When speaking to prospects about what we do, or to customers about additional functionality, we get a lot of questions. There are some, however, that we hear more frequently. Below is a sample.
“A big component of governance automation is automating the review process. Do you have tools to manage review/inspect contents of the review package (Word documents, pdf, etc.) and how do you track action items?”
We have a component called Review Center within WebLayers. It works like this: you complete a review template, and whenever a service gets created, a review is created for that service at various lifecycle stages. Automated test results also are included in a dashboard where you can track submitted items and comments from users. It streamlines the process and eliminates having to sit around a conference room debating changes.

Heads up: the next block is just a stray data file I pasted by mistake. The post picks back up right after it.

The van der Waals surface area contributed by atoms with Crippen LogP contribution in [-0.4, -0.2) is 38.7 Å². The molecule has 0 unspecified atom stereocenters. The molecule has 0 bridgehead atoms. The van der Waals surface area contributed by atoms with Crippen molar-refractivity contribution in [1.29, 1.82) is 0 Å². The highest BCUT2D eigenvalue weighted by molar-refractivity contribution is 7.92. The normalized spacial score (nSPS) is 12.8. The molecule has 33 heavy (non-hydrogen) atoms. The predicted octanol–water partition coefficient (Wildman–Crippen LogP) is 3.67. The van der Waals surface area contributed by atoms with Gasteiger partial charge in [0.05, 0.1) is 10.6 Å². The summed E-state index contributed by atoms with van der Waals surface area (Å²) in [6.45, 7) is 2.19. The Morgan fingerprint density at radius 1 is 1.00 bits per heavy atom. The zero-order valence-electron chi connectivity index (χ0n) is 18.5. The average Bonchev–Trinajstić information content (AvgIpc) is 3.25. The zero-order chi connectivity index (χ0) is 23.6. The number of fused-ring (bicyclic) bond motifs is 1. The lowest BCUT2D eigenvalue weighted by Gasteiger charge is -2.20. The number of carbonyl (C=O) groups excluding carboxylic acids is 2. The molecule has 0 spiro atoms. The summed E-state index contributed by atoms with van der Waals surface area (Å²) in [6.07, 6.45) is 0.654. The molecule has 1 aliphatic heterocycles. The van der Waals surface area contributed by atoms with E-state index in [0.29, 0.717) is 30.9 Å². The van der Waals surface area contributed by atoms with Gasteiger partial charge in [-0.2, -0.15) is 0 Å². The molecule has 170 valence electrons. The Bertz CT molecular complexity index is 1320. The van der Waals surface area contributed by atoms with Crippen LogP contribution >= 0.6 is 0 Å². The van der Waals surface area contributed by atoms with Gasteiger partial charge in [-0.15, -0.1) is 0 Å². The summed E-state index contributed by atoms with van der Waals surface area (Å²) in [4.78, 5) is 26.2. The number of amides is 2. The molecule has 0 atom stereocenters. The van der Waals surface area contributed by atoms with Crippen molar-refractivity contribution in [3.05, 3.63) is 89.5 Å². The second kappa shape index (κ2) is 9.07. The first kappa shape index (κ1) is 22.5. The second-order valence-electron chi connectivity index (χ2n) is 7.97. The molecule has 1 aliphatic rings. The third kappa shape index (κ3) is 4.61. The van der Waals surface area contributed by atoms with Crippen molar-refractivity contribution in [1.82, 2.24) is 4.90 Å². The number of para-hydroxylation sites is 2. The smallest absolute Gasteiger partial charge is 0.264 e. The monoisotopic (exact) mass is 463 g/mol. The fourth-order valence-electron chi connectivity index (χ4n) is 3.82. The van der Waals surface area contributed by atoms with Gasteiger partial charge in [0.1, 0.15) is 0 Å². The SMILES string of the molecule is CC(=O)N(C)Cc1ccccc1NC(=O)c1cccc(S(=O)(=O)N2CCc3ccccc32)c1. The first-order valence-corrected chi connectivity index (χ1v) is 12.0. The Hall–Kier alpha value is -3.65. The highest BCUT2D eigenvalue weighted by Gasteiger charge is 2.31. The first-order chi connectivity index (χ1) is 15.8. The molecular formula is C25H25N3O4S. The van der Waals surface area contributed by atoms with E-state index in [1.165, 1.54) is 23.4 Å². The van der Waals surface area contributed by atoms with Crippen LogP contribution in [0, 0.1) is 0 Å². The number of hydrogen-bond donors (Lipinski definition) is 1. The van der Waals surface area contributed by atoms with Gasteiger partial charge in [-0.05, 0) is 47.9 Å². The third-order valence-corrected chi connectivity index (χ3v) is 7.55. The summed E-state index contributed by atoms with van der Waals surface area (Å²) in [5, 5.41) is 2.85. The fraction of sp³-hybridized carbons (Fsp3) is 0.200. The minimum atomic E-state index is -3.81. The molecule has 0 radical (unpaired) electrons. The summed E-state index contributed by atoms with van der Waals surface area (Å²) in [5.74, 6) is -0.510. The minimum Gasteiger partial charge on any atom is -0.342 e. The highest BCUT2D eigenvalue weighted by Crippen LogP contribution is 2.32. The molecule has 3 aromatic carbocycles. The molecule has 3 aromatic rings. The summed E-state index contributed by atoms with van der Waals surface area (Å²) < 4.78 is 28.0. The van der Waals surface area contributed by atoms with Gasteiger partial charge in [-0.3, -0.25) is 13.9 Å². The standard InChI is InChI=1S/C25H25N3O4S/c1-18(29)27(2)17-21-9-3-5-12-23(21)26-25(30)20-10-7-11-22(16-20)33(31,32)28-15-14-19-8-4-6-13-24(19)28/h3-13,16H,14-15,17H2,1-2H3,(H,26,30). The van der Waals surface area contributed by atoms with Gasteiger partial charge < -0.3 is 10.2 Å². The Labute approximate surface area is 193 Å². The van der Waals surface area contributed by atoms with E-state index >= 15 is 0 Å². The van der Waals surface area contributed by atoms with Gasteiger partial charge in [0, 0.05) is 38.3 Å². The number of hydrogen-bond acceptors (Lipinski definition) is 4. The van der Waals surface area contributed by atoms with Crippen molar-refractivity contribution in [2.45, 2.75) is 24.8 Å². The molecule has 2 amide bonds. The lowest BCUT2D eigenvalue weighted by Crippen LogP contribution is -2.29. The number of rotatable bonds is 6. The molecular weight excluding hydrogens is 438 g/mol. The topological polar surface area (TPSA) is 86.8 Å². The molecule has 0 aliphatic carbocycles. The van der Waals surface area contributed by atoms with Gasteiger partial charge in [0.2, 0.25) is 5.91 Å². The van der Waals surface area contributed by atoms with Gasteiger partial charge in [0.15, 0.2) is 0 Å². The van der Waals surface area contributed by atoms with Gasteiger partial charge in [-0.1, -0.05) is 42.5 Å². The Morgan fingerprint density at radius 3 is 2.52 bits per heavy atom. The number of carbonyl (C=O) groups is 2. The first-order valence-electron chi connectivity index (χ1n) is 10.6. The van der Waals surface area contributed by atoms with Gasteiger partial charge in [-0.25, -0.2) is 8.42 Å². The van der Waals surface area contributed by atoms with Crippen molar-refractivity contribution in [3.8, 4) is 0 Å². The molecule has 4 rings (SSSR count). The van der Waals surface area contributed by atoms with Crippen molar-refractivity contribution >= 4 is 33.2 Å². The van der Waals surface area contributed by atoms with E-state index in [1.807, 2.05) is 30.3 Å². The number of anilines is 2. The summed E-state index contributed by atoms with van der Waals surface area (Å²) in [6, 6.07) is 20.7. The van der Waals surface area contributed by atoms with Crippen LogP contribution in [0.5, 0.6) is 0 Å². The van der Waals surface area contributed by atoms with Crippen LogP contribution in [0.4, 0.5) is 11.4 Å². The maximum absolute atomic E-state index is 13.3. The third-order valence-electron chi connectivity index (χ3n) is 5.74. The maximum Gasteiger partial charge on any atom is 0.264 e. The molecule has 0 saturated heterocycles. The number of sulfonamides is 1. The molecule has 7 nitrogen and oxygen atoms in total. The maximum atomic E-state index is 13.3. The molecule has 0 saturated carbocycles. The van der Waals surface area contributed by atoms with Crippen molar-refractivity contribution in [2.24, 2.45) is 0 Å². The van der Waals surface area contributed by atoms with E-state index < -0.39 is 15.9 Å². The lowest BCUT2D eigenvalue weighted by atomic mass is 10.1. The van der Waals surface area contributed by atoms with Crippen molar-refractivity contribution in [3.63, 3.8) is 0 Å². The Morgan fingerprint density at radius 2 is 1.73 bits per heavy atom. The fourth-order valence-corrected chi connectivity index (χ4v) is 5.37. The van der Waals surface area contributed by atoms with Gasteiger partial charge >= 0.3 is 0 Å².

“What is the most common policy you see companies implement?”
We get this question all the time. It’s like asking which rivet on an airplane is the most important – they’re all important. What’s critical is having the best set of policies for your particular environment.
“Are policies enforced to absolutely prevent violations, or is there a concept of policy deviation approvals?”
WebLayers uses a waiver process; when a deviation occurs causing a prohibitive event, you can then request a waiver.
“When should I establish SOA governance?”
The simple answer is the sooner the better. Customers feel that they can buy a tool that can automatically give you governance. There needs to be some forethought put into looking at existing IT processes and establish a simplified governance process that you can translate into something actionable and automated with the tool.
It’s much easier to get SOA best practice and policies in place for managing your services when you have a small number of them. Then, as the number of services increases, you’ll find it easy to apply company-wide standards and policies to them and manage consumer provider relationships.